What For? feels like an urban record, a record that communicates at street level; replicating conversations in bars, shops or plazas.
And this deluxe reissue of their first record, Drastic Measures, Drastic Movement still has the ability to shock, annoy, and surprise.
And the record is shot through with a quiet, thoughtful take on classic minimalism. Some bits - for example the ghostly Remote Outliers - are very reminiscent of Philip Glass.
In all of this, the spirits of Arthur Lee and Skip Spence are invoked at every turn.
The record starts off at a fair pace and never dips; opener Carupano Canta is a total rush and looks to plays up the metropolitan feel that recording in New York has undoubtedly added to this recording.
And there’s something about the reedy voice that does it; underpowered, outta tune, seemingly intent on making yer man from Atlas Sound sound like Rammstein.
A new Lust for Youth record! Before you wrap yourself up in your greatcoat and button up the top button of your last clean / dirty grey shirt, let me warn you; this one feels a lot more poppy.
A whole pile of records that got missed due to my MA thesis deadline. Including Hubba Bubba, Zea, Khan, Ausmuteants, Candie Hank, Perfect Pussy, Tobacco, Protomartyr, Secret Cities, Ex-Cult and Olga Bell.
Two Magpies slips and slides all over the place; check out the disorientating rhythms on the title track – it’s like an elfin, modern take on Ruth White’s Flowers of Evil.
Not only that, if Sacred Bones were really in charge of food an’ all that, they’d discover how to make proper, totally natural, no additive, pie chips and gravy meals that kept you slim.
In some ways the confusion they generate is akin to having a room full of blindfolded, hyperactive, Haribo-stuffed kids who are all trying to pin the tail on the donkey.
A review in which your CUNT of a reviewer tells you that there are only 20 of these CDs (I got #7, so just like those Big Eyed Beans from Venus, there’s a limited supply) and they’re FROM SOMEONE HE VAGUELY KNOWS....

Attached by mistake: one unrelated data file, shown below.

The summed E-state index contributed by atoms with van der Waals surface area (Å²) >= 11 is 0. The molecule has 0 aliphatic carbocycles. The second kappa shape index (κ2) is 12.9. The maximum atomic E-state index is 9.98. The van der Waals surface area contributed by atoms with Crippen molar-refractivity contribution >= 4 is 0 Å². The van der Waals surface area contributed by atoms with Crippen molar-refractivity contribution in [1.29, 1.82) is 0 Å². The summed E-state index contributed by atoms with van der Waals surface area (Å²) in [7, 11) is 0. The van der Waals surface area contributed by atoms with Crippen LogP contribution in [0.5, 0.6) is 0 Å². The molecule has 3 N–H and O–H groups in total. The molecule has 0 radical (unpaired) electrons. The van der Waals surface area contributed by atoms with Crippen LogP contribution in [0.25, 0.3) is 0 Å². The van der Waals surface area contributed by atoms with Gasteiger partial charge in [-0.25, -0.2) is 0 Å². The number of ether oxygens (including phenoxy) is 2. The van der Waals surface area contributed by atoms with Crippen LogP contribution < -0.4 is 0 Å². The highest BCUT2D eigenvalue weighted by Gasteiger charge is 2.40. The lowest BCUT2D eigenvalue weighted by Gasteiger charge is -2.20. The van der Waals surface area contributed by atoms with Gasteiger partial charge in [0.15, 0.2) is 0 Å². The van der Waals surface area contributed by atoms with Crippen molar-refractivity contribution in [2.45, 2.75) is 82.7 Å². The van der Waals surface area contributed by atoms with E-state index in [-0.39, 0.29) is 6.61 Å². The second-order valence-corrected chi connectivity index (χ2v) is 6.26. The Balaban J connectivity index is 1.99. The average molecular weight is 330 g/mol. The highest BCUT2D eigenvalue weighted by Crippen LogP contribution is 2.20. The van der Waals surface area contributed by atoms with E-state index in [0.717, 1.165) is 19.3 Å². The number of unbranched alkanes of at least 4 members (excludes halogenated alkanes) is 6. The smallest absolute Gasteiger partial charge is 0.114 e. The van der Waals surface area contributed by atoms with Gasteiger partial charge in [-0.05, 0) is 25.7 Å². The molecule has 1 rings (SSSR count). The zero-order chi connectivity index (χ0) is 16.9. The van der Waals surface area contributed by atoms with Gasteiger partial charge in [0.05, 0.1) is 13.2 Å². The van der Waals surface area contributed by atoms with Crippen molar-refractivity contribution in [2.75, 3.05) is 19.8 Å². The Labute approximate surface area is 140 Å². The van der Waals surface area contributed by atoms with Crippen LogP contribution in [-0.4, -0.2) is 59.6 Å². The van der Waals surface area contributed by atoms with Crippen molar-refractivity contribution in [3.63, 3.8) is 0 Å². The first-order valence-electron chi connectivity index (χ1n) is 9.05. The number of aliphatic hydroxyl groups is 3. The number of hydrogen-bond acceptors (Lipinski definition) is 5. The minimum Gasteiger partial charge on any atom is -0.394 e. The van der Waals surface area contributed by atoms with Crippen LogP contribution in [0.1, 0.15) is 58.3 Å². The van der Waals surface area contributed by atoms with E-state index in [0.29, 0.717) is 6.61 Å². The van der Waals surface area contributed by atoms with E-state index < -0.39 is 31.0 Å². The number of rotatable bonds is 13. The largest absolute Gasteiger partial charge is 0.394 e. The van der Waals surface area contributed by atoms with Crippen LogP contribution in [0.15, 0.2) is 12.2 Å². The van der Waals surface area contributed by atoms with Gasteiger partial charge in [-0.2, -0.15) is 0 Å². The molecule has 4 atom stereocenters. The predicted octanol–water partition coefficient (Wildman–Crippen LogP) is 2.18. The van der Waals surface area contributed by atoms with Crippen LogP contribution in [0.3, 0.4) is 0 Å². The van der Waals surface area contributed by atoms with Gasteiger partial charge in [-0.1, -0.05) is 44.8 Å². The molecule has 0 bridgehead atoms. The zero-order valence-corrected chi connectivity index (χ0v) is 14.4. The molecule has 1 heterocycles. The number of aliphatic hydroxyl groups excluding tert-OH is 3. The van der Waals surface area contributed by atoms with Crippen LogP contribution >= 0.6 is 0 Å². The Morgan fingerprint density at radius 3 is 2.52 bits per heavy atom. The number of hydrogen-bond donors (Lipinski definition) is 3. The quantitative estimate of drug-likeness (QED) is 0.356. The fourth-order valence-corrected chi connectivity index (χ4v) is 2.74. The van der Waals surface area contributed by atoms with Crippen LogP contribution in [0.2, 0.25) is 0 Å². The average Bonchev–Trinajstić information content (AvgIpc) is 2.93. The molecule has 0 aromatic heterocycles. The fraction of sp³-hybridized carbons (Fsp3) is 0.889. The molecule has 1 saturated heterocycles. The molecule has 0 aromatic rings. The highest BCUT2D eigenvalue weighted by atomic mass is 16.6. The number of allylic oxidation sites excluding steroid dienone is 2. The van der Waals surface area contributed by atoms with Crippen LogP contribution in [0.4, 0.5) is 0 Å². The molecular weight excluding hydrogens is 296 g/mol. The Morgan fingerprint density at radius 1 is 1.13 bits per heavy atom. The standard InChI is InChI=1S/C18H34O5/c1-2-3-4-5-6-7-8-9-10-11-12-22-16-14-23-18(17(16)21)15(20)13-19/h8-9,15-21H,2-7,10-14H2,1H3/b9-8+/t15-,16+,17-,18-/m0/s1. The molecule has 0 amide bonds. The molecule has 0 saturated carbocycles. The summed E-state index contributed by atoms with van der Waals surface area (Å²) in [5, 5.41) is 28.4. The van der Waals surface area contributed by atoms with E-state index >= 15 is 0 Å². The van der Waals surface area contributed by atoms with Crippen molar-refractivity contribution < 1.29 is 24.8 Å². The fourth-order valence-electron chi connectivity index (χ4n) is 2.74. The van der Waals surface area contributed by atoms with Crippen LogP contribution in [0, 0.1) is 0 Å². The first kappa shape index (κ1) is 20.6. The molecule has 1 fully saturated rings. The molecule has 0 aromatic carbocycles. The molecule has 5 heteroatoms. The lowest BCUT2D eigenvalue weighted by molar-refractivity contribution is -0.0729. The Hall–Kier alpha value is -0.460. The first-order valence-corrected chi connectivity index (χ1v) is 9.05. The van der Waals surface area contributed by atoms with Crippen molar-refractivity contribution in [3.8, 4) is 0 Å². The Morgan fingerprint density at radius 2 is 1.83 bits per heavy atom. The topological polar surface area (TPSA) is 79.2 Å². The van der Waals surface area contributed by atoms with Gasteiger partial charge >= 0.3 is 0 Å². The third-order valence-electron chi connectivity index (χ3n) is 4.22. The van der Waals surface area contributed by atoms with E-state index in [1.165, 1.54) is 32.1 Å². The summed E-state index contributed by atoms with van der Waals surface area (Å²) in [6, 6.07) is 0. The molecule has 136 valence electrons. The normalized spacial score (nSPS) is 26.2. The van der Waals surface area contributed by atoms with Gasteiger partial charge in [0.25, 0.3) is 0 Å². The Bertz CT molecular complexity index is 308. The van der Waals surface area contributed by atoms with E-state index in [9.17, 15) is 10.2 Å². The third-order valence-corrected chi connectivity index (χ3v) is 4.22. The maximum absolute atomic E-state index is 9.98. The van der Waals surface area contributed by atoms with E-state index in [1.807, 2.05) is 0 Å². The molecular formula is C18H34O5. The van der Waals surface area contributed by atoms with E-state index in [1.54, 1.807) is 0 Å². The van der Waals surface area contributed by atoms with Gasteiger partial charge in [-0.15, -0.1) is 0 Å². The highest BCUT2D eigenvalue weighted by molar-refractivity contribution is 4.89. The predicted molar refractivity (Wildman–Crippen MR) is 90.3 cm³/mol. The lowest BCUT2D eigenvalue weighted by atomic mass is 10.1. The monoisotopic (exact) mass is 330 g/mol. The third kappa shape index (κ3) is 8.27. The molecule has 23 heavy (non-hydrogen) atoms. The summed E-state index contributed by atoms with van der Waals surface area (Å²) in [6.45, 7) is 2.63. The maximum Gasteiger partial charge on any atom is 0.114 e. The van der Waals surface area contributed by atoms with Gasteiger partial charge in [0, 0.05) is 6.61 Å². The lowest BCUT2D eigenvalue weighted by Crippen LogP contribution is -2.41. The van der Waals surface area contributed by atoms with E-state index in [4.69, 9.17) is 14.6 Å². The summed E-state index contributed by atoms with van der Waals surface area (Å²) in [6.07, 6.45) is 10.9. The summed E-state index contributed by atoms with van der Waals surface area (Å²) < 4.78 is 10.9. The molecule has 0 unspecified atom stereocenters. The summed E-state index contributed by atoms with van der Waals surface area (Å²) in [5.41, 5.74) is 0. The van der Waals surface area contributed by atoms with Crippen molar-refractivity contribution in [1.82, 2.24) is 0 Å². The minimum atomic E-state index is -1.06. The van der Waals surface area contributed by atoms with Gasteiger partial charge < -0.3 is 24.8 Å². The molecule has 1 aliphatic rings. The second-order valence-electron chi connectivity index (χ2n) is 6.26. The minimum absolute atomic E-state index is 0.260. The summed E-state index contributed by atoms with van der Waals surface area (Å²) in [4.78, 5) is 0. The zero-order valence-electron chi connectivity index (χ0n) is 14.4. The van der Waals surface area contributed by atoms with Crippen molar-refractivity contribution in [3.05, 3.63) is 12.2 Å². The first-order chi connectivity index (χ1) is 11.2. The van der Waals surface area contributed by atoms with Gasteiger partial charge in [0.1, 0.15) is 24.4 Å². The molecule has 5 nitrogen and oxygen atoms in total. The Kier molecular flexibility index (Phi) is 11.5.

...the music often hovers like some miasma in a churchyard; at times in tracks like ICA things get very "Pre Raph" in spirit.
Morose, slothful, bug eyed and permanently in a state of vegetation on the couch, the tracks have - nevertheless - enough soul and intelligence to warm even the most morose Eeyore in a field full of thistles.
There's something appeallingly grubby about the LP, an earthy sound that is suited to skulking round back alleys; you know, morose, a bit chippy but with a hell of a lot of front.
Homespun is almost a dirty word to use in a review but here I feel it is appropriate as the record does capture the essence of sitting about in your own manor, watching time slip by.
All over in 36 minutes too, how the FUCK did they manage to cram all of that in in such a short time?
Azmari songs are primarily aired at celebrations such as weddings, and on the whole this seems to infuse the music with a bubbly, positivist air. The lyrics can get naughty, or sound slightly surreal to Western ears, but it’s all part of the fun.
Villain doesn’t have to force her personality or her problems down your throat in an effort to show she’s trying or “solved shit” after all. This is what she’s made, and you dig it or you don’t.